GIGOT: And then you have to pass a budget resolution for 2012. You're taking over the budget committee with a spending as a share of GDP by 25 percent this year.
RYAN: That's right.
GIGOT: The deficit is what, 10 percent, roughly. And the deficit itself is about $1.2 trillion. Do you have any numerical targets of where you want to take those three, for example, at the end of two years where you can say this is actually tangible progress that we succeeded in?
RYAN: I will when we get our new baseline. I don't mean to be evasive, but we don't get our numbers from CBO. The first paunch of numbers come at the end of this month.
RYAN: And the president submits his budget, which is going to be a week or so later. I think February 14th I think is when it's coming. That delays us. And then we get another set of numbers from CBO in March probably. That is then when we see where we are and what kind of deficit targets we can hit.
So yes, I expect in the spring, probably in April, that's when the deadline usually is hit. In April we will have a budget resolution which will map out how we would do things differently, what's our fiscal prescription for the future of this country. Containing and controlling, cutting spending, but also growing the economy, you know, doing pro-growth economic reforms to get opportunity, prosperity and jobs back in this economy.
Those are the things we're going to be putting out in our budget resolution. The technical part of the budget resolution that's obviously necessary that you mentioned is FY 2012 discretionary spending.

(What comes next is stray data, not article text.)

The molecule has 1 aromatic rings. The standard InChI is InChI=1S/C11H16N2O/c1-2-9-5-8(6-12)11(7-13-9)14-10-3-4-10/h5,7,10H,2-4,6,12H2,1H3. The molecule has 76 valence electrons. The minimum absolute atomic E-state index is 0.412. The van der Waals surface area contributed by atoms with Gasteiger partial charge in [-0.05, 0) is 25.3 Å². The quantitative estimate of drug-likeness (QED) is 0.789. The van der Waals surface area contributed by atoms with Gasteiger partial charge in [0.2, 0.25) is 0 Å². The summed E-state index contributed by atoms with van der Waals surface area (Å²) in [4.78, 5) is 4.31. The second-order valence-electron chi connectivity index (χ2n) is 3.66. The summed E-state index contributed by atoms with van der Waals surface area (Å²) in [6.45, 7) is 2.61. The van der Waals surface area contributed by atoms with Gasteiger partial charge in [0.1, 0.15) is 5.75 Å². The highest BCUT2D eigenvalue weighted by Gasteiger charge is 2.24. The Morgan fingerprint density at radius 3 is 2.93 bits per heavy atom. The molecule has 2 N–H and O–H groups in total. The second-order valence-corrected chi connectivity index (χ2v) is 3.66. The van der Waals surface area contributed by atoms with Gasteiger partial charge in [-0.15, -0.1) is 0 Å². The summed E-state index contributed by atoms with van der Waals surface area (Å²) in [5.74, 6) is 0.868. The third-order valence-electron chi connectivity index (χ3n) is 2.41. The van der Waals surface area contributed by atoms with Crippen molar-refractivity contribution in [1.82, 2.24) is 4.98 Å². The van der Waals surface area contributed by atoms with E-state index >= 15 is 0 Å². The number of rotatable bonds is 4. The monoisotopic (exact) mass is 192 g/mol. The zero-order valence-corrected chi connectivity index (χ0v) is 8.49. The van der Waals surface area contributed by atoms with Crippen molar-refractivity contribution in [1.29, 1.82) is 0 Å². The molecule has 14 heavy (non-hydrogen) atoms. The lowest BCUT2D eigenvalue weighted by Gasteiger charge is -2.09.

RYAN: That's where all these sort of government shutdown scenario talk come into play. We're going to have a really low number. It's probably going to a lower number than what the president has.
GIGOT: Do they?
RYAN: I think so. And then over the course of the summer and into the fall we'll have to negotiate, just like we have to in March. We'll have to negotiate a resulting number that comes out of that for discretionary spending to continue.
GIGOT: So first of all you've got to deal with fiscal 2011.
GIGOT: There's already a lot of talk in the press. You probably heard some Democrats criticize you for backtracking on the promise...
GIGOT: ...campaign promise of $100 billion reduction. Can you respond to that charge that you're already backtracking?
RYAN: If -- if people think we're afraid of cutting $100 billion, they've got another think coming. This is just the beginning. What this...
GIGOT: You're going to meet that target?
RYAN: What this is, is when we put out our target, which was bring spending down to '08 levels...
RYAN: In October when we put that out there, that scored at $100 billion. What happened since then? Well, a CR occurred, which came down below the president's number. That -- continuing resolutions, sorry. I get a little -- continuing resolutions.
GIGOT: And that runs through March.
RYAN: That runs through March; and so two things have happened since then. The CR itself brought spending down, and half the fiscal year spending is already gone and out the window.